Types of Gardens – The Formal Garden
There are many types of gardens and the formal garden is a particularly grown-up form of gardening and it is not really a good idea if there are young children about, unless the place is big enough for them to have their own separate area and you have the perseverance to make them stay in it. At one end of the scale there will be stone fountains, balustrades,, allées, parterres and more, much more. But in even the merest apology of a front garden, the same principles can be followed on an infinitely smaller scale.
In the first case, the economies made will be relative, for unless you have inherited the lot, in good nick, it will take all that you have, and probably more, just to stand still, let alone improve the place; you will need to be a very dedicated and fortunate ‘searcher’ to find classical columns and marble statues on the council tip, although it has happened. Nevertheless, there are savings to be made, even at this level. Terraces may be gravelled, rather than laid with stone; the urns could be terracotta or reconstituted stone (given one or two coats of liquid manure to tone them down), either of which would be cheaper than antique lead or hand-carved stone. Instead of statues, why not try topiary? A pyramid of Box (Buxus sempervirens) or a peacock pruned from cheap and reliable old Privet (Ligustrum vulgare) could be handsome and charming. Even quicker and cheaper, Ivy can be trained up and over shapes made from chicken-wire, and clipped firmly into glossy perfection.
Types of gardens that you will find in house that have small gardens and courtyards, often benefit from the same sort of approach. Once established, it can be very labour-saving and not expensive to maintain. Take, for instance, the small front gardens found so often with terraced housing. These have to suffer the fumes of the passing traffic and the attentions of every passing animal, which will be convinced that they have been placed there for its convenience, in every sense of the word – a view that its wretched owner seems to share. Others will regard your garden as the ideal place to chuck their discarded-and-chip wrappings, empty Coke tins, meths bottles, cigarette butts and other more sinister offerings. Even if you have a pet-proof gate, nine out of ten visitors will forget to close it.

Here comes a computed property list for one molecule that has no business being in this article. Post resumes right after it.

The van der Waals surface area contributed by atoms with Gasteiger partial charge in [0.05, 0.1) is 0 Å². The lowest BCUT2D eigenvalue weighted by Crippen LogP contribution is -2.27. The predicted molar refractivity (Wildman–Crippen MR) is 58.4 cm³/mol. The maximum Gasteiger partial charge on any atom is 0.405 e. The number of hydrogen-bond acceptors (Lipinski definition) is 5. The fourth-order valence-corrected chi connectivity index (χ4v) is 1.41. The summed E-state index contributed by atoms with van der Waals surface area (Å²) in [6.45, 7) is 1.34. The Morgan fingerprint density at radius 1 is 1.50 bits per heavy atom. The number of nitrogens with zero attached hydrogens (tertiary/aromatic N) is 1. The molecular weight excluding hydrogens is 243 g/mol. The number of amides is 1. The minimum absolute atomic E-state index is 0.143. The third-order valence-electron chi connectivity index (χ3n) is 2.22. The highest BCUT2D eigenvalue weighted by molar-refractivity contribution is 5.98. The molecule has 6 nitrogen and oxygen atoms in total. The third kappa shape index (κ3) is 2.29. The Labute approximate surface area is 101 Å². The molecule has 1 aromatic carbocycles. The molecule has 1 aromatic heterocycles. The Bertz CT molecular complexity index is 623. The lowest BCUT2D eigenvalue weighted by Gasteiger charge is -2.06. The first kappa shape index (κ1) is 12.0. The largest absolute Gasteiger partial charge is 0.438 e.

The front garden, therefore, is no place for the shy and the vulnerable; something much more robust is called for and a formal garden could be the right treatment. Almost the whole area could be paved with bricks, tiles, stone or a mixture of all three in a regular pattern. Gravel would be even cheaper and equally effective. Then plant a small evergreen hedge, kept close-clipped, which could be round, square or lozenge-shaped, surrounding a central feature which could be a pool, a statue or a mop-headed standard tree (Bay, Holly, Privet, Elaeagnus, Euonymous), or maybe a weeper (Cherry, Pear, purple Willow, Rose, Cotoneaster). For more colour, pots planted up with bulbs and a succession of seasonable annuals could be placed round the garden in a regular pattern, while the central feature might be a larger tub, urn or chimney pot, planted out in the same manner.
If you have nothing more prepossessing to work on than a dank basement area or a small, dark, inner courtyard, give the walls a coat or two (the more the better) of paint, either white or some cheering colour – acid yellow, perhaps, or warm terracotta. Then, on the wall opposite the window which looks out on this area, make a flat archway of trellis (made from battens you have salvaged from a skip, perhaps) and back it with a piece of old mirror.
Look in junk shops for the doors of shabby wardrobes, which will give you the right size of glass. Use this archway to frame a handsome Ali Baba pot, or a terracotta urn on a pedestal (which you could make from wood or bricks), and make this a focal point with one handsome plant – a Yucca or a Fatsia, perhaps. Alternatively, keep it stocked with a succession of bright plants and Ivy. As it is the only vegetation you will have, you can afford to be extravagant in the quality and number of plants, so that it is positively bursting with life. The mirror will double the feeling of light, colour and space in even the dreariest spot.